23 November 2013

Europa Report

This movie is currently being promoted by Netflix, which is how it caught my eye (according to its wiki, it was released digitally first, then into theaters? Weird.). I'm on kind of a space kick I guess, having watched (and very much enjoyed) Gravity not too long ago, and then listened to this awesome interview with astronaut Chris Hadfield, so I was sort of primed for enjoyment. The description on netflix described the movie as a "nail-biting thriller," an account highly contested by various users in their reviews, which were, however, quite positive. But man -- I was on the edge of my seat. This movie was so fantastically unsettling and creepy, I was totally enthralled.

The movie is in the form of 'found footage,' and jumps around in time, giving you a sense of impending disaster. It follows a group of scientists sent to explore Europe, one of Jupiter's moons, because they believe that its icy surface may contain life forms. Of course, things start to go wrong.

So, a number of things I loved about the film (and I am not going to give any real spoilers, but I also think you might be better off watching it knowing nothing about it beforehand, so you may want to consider saving this post for after you've seen it):

1. I complained about the sappy psycho-drama of Gravity, and indeed, for days afterwards I found myself thinking, "Why can't someone make a space exploration movie in which the voyage is NOT a metaphor for working through psychological trauma?" And Europa Report did it for me. It's not that the characters don't have psychological issues; they do, but most of them seem to be specifically caused by the mentally grueling experience they're undergoing. Which is emphatically not a metaphor for anything. It is very insistently its own thing which is more than enough. You do not need to be thinking about your dead daughter in order to make space exploration meaningful. Harping on that, in fact, does the exact opposite. This movie gets that.

2. It is a visual assault, in some ways. I am perhaps more attuned to this because I am currently sitting in on a seminar about Deleuze's cinema theory, and we had just been talking about how film can change your way of seeing precisely by overloading you with visuals, such that you are unable to synthesize or process them. It is exhilarating to have a barrage of images flash before your eyes at a moment of dramatic tension - it literally took my breath away.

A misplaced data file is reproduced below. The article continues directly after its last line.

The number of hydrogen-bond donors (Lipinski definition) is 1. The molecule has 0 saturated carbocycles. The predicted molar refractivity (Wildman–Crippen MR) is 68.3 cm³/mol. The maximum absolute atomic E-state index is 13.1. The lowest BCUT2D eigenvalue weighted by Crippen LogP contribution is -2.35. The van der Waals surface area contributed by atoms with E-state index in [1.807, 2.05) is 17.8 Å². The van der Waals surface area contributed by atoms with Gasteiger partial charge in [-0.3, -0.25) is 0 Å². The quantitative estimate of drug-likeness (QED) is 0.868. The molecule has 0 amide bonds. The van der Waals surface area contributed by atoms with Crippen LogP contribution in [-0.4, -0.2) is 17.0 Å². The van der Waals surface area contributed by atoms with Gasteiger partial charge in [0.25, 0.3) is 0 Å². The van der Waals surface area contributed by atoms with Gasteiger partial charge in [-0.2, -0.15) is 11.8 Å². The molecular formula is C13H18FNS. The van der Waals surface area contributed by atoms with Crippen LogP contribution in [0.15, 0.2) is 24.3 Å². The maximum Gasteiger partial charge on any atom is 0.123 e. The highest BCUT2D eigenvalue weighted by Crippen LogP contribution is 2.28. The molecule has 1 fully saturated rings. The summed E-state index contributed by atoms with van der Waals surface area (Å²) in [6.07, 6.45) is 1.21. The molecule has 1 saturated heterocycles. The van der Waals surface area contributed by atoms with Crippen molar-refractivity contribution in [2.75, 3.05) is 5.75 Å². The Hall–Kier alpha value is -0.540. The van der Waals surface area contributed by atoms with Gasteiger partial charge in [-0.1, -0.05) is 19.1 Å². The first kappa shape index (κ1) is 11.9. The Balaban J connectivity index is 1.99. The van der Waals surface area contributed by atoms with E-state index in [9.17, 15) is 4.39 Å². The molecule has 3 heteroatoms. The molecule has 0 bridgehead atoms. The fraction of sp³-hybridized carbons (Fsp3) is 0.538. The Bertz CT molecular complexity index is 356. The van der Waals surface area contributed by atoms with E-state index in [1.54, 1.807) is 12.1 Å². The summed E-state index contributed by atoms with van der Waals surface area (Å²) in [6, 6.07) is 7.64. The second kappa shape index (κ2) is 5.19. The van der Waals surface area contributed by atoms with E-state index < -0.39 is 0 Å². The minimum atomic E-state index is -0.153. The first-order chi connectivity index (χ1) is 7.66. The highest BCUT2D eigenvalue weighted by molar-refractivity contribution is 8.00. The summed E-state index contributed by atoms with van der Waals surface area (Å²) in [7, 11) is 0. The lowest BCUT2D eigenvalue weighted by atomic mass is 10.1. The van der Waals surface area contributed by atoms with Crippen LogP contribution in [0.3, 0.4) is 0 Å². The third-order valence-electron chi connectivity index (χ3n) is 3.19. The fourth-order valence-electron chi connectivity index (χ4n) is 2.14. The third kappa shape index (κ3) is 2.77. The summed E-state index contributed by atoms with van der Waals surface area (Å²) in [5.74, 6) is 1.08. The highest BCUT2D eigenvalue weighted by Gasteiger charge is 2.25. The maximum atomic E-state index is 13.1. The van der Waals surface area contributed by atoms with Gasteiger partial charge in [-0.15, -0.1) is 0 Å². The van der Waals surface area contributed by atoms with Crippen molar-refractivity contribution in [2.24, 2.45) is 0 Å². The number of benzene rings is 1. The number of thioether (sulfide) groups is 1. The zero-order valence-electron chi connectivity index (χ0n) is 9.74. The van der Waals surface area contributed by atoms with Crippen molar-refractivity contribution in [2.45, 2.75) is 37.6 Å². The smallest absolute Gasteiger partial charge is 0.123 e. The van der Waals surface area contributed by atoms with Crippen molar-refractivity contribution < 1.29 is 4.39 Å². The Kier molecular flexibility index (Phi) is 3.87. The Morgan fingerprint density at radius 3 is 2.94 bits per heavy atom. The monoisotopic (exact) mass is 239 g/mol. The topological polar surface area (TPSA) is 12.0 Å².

Relatedly, the way the film handled narrative was extremely effective, and really ennobled the 'found footage' form. Very well done. I honestly thought there was never a dull moment, despite plenty of seemingly mundane footage. As with The Sorrows of Young Werther, which I was recently so impressed by, this was a work that managed to make it seem as though various narrative elements were emerging organically from an assortment of material. It never felt contrived or ham-fisted. The realist illusion at its best.

3. I thought it was really neat how the technological symptoms that suggested the possible presence of life forms -- anomalous data readings, a weird tremor of color on the monitors, etc -- came to seem like living things in and of themselves. Again, this is maybe because D.L. and I had just been discussing Koyaanisqatsi as representing capitalism as living organism and flow, so it was at the forefront of my mind.

4. The way it gives you a sense of what an extreme environment space is, to the extent that it makes this unbelievably high-tech equipment seem bumbling and crude. The most minor things become a matter of life and death. It's completely terrifying.

5. The way it subtly raised questions of scientific discovery and self-sacrifice, and left them open. Is knowledge worth dying for? Where do you draw that line?

My one beef with the movie was in the very final scene, which was very cool in some ways, but I wish had been done in a slightly less cliché way. They really bumbled it. Neat idea, lame execution.

But overall, a very cool movie, and well worth watching.

No comments: